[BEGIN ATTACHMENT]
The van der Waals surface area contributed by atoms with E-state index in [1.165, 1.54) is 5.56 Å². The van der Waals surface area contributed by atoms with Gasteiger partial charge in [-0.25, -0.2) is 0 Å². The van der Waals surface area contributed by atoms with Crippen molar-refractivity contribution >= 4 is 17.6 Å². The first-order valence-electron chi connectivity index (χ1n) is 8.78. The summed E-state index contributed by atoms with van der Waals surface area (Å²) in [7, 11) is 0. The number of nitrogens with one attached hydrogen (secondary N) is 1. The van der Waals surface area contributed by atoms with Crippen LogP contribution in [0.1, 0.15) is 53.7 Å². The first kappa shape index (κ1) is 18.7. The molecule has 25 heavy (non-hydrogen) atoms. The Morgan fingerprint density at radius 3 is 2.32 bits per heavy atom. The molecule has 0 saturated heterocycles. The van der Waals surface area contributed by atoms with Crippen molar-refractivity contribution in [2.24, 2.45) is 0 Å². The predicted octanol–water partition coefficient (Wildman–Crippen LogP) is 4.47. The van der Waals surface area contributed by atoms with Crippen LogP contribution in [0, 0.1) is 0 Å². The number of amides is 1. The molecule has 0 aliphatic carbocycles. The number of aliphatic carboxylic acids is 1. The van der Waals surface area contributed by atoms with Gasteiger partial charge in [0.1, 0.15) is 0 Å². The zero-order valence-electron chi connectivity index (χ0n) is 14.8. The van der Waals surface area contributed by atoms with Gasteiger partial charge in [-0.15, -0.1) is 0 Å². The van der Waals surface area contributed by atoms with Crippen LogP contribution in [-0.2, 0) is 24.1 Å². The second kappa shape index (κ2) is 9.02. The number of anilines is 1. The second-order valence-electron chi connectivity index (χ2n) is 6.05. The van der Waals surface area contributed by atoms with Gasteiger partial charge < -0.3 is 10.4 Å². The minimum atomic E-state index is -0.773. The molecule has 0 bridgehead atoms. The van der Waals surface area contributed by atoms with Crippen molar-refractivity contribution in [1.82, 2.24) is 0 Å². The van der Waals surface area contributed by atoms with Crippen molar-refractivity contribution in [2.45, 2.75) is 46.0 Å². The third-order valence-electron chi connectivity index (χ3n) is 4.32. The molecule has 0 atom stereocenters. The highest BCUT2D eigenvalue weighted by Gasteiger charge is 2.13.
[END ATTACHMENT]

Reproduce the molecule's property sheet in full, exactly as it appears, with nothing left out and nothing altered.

The van der Waals surface area contributed by atoms with E-state index in [1.165, 1.54) is 5.56 Å². The van der Waals surface area contributed by atoms with Gasteiger partial charge in [-0.25, -0.2) is 0 Å². The van der Waals surface area contributed by atoms with Crippen molar-refractivity contribution >= 4 is 17.6 Å². The first-order valence-electron chi connectivity index (χ1n) is 8.78. The summed E-state index contributed by atoms with van der Waals surface area (Å²) in [7, 11) is 0. The number of nitrogens with one attached hydrogen (secondary N) is 1. The van der Waals surface area contributed by atoms with Crippen LogP contribution in [0.1, 0.15) is 53.7 Å². The first kappa shape index (κ1) is 18.7. The molecule has 25 heavy (non-hydrogen) atoms. The Morgan fingerprint density at radius 3 is 2.32 bits per heavy atom. The molecule has 0 saturated heterocycles. The van der Waals surface area contributed by atoms with Crippen molar-refractivity contribution in [2.24, 2.45) is 0 Å². The predicted octanol–water partition coefficient (Wildman–Crippen LogP) is 4.47. The van der Waals surface area contributed by atoms with Crippen LogP contribution in [0, 0.1) is 0 Å². The number of amides is 1. The molecule has 0 aliphatic carbocycles. The number of aliphatic carboxylic acids is 1. The van der Waals surface area contributed by atoms with Gasteiger partial charge in [0.1, 0.15) is 0 Å². The zero-order valence-electron chi connectivity index (χ0n) is 14.8. The van der Waals surface area contributed by atoms with Gasteiger partial charge in [-0.15, -0.1) is 0 Å². The van der Waals surface area contributed by atoms with Crippen LogP contribution in [-0.2, 0) is 24.1 Å². The second kappa shape index (κ2) is 9.02. The number of anilines is 1. The second-order valence-electron chi connectivity index (χ2n) is 6.05. The van der Waals surface area contributed by atoms with Gasteiger partial charge < -0.3 is 10.4 Å². The minimum atomic E-state index is -0.773. The molecule has 0 bridgehead atoms. The van der Waals surface area contributed by atoms with Crippen molar-refractivity contribution in [1.82, 2.24) is 0 Å². The van der Waals surface area contributed by atoms with Crippen molar-refractivity contribution in [2.45, 2.75) is 46.0 Å². The third-order valence-electron chi connectivity index (χ3n) is 4.32. The molecule has 0 atom stereocenters. The highest BCUT2D eigenvalue weighted by Gasteiger charge is 2.13.